Sensory Criminology is a creative space to explore sensory experience of criminological concerns.
This blog is designed to accompany and extend themes and ideas introduced in our forthcoming edited collection “Sensory penalities: exploring the sensory in spaces of punishment and social control” (Bingley: Emerald). Now available: https://books.emeraldinsight.com/page/detail/Sensory-Penalities/?K=9781839097270 – hardback due for release 8th February 2021.
That cheap, sterile, cold smell – it reminded me so much of being escorted down the corridor often by men twice my size, just a body, chucked in a cell and kept until another place or person knew what to do with you. I suppose that was the message, the ‘we don’t know what to do with you’ smell – you’re an inconvenience to society, it doesn’t know what to do with you so we’ll contain you for a bit in this building, disinfecting human traces.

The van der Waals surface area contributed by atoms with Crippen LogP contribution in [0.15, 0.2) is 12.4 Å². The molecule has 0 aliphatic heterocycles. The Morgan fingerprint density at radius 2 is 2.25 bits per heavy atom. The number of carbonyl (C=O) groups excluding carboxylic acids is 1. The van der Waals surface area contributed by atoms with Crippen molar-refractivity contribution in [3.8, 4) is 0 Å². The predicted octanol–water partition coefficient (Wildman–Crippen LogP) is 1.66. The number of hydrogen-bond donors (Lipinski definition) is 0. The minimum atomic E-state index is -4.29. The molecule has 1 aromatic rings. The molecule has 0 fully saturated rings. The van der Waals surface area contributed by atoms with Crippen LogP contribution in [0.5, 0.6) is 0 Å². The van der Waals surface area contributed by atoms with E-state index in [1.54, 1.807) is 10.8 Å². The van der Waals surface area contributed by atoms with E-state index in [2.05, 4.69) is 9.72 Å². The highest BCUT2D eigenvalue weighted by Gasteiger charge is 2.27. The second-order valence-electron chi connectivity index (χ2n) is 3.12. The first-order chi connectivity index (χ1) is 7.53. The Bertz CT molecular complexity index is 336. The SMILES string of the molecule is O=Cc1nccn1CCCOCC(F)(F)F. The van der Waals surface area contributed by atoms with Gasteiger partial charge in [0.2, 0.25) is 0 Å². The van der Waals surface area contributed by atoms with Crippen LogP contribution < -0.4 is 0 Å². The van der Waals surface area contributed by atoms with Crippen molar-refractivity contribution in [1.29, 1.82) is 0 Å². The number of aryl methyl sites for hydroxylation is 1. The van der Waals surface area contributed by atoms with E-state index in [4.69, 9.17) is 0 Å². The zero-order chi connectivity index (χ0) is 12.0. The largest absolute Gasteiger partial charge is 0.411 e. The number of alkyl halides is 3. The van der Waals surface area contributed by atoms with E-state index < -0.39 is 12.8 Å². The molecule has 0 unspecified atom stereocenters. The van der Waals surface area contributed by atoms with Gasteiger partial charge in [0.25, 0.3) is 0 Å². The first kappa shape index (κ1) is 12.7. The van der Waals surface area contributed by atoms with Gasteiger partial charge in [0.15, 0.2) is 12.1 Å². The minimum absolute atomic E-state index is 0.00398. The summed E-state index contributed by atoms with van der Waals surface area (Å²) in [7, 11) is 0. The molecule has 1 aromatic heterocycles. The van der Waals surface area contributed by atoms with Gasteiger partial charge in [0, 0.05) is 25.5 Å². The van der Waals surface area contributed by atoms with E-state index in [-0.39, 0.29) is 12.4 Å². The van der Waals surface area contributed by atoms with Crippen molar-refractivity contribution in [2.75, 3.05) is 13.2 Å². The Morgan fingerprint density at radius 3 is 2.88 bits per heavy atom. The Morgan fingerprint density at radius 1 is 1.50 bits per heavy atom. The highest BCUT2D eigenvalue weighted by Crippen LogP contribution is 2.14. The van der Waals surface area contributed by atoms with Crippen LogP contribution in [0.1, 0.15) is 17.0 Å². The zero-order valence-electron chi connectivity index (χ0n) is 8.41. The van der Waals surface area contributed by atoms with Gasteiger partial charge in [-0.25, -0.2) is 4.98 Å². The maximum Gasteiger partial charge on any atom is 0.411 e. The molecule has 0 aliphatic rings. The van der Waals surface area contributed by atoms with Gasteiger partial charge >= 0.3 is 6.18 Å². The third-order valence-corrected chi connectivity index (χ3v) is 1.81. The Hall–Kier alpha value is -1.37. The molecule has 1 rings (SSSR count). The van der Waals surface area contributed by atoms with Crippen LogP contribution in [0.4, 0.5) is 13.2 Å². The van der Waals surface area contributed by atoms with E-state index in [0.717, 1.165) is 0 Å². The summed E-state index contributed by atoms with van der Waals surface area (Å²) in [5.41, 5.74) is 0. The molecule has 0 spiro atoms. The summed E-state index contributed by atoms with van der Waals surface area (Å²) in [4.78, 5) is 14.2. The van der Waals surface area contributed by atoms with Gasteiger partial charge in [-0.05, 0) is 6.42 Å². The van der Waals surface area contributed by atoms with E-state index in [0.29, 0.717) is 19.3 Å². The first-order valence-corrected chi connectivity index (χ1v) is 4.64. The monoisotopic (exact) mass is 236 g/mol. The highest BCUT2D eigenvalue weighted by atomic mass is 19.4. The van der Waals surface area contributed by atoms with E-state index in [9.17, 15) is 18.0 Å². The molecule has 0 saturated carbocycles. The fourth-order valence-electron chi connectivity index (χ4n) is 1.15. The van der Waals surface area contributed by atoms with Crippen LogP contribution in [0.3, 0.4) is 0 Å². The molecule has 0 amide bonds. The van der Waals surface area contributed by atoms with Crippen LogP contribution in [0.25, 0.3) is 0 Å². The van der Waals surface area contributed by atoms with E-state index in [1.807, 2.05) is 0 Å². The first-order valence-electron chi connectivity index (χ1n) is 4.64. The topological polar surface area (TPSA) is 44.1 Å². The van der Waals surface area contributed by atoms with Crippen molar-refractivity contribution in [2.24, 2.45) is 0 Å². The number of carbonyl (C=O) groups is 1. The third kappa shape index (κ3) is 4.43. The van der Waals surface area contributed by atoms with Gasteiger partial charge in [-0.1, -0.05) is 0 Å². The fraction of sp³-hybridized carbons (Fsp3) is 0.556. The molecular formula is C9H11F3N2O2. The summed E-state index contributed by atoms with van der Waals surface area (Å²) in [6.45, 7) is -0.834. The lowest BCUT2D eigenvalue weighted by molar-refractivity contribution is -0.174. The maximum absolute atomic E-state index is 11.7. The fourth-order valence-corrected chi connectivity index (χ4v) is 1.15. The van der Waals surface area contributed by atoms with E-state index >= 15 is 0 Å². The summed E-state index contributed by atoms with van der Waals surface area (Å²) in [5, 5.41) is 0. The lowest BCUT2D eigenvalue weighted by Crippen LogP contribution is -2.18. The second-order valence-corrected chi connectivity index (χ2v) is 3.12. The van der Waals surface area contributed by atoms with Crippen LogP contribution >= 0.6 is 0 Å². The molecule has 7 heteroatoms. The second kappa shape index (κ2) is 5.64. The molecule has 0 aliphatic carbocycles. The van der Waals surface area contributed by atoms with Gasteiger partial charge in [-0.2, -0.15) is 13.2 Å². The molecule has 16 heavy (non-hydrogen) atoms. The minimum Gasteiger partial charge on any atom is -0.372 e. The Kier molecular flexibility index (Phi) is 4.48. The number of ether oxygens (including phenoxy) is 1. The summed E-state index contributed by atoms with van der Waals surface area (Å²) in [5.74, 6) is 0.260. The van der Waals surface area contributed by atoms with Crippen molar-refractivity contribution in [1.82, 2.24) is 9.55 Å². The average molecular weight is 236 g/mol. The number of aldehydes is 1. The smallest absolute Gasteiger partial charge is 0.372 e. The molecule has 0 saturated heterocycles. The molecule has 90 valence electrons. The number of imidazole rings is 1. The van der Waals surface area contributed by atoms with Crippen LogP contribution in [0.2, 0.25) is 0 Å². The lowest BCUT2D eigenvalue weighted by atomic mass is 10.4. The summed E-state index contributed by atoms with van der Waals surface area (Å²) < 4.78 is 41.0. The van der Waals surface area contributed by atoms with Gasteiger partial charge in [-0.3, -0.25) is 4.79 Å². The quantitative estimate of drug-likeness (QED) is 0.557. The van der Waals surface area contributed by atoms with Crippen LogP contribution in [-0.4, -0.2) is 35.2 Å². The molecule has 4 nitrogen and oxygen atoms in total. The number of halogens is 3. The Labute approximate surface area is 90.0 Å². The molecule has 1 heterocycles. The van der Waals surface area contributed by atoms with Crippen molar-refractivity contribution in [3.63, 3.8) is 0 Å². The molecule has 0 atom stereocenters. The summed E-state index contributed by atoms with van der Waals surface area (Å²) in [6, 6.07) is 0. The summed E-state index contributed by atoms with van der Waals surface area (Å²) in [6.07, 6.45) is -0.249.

The taste of that cheap teabag whisked me back to the cramped ‘staff’ room at the side of the card workshop where I spent much of my days in ‘The Vale’. The tea was made from the cheapest possible tea bag that the Scottish Prison Service could lay their hands on. The taste was more akin to the mud soup you would whip up as a kid than any sort of tea I had tasted before, strangely chemically tasting and earthy all at the same time. However, as is so often the case with food and drink, tea was part of a ritual.
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